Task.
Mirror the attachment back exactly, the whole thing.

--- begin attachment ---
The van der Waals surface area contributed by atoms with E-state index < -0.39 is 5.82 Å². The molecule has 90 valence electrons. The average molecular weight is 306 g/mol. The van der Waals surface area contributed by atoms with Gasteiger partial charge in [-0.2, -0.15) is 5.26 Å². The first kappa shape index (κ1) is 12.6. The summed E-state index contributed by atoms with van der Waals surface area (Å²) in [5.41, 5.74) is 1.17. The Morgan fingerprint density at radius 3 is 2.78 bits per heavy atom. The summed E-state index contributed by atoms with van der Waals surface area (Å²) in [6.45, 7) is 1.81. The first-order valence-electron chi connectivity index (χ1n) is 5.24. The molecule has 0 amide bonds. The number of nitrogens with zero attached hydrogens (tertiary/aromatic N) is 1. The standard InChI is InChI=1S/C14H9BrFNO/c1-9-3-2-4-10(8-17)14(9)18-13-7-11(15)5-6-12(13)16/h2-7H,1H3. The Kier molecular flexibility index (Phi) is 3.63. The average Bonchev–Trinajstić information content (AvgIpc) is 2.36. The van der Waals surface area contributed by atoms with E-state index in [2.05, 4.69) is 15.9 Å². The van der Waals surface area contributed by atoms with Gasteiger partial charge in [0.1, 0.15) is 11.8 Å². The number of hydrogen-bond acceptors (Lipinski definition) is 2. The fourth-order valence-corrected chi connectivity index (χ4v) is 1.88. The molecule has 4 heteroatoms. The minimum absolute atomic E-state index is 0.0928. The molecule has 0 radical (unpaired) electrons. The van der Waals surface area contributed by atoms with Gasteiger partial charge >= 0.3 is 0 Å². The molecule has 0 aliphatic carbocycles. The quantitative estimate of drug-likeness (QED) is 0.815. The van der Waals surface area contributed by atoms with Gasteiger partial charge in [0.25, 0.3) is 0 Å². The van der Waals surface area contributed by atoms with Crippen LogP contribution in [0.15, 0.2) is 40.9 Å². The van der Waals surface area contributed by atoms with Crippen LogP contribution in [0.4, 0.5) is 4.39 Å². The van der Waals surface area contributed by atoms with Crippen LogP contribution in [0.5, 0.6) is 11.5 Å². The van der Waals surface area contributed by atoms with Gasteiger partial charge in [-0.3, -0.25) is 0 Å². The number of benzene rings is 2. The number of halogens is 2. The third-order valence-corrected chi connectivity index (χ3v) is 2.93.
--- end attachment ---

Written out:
The van der Waals surface area contributed by atoms with E-state index < -0.39 is 5.82 Å². The molecule has 90 valence electrons. The average molecular weight is 306 g/mol. The van der Waals surface area contributed by atoms with Gasteiger partial charge in [-0.2, -0.15) is 5.26 Å². The first kappa shape index (κ1) is 12.6. The summed E-state index contributed by atoms with van der Waals surface area (Å²) in [5.41, 5.74) is 1.17. The Morgan fingerprint density at radius 3 is 2.78 bits per heavy atom. The summed E-state index contributed by atoms with van der Waals surface area (Å²) in [6.45, 7) is 1.81. The first-order valence-electron chi connectivity index (χ1n) is 5.24. The molecule has 0 amide bonds. The number of nitrogens with zero attached hydrogens (tertiary/aromatic N) is 1. The standard InChI is InChI=1S/C14H9BrFNO/c1-9-3-2-4-10(8-17)14(9)18-13-7-11(15)5-6-12(13)16/h2-7H,1H3. The Kier molecular flexibility index (Phi) is 3.63. The average Bonchev–Trinajstić information content (AvgIpc) is 2.36. The van der Waals surface area contributed by atoms with E-state index in [2.05, 4.69) is 15.9 Å². The van der Waals surface area contributed by atoms with Gasteiger partial charge in [0.1, 0.15) is 11.8 Å². The number of hydrogen-bond acceptors (Lipinski definition) is 2. The fourth-order valence-corrected chi connectivity index (χ4v) is 1.88. The molecule has 4 heteroatoms. The minimum absolute atomic E-state index is 0.0928. The molecule has 0 radical (unpaired) electrons. The van der Waals surface area contributed by atoms with Gasteiger partial charge >= 0.3 is 0 Å². The molecule has 0 aliphatic carbocycles. The quantitative estimate of drug-likeness (QED) is 0.815. The van der Waals surface area contributed by atoms with Gasteiger partial charge in [0.25, 0.3) is 0 Å². The van der Waals surface area contributed by atoms with Crippen LogP contribution in [0.15, 0.2) is 40.9 Å². The van der Waals surface area contributed by atoms with Crippen LogP contribution in [0.4, 0.5) is 4.39 Å². The van der Waals surface area contributed by atoms with Crippen LogP contribution in [0.5, 0.6) is 11.5 Å². The van der Waals surface area contributed by atoms with Gasteiger partial charge in [-0.3, -0.25) is 0 Å². The number of benzene rings is 2. The number of halogens is 2. The third-order valence-corrected chi connectivity index (χ3v) is 2.93.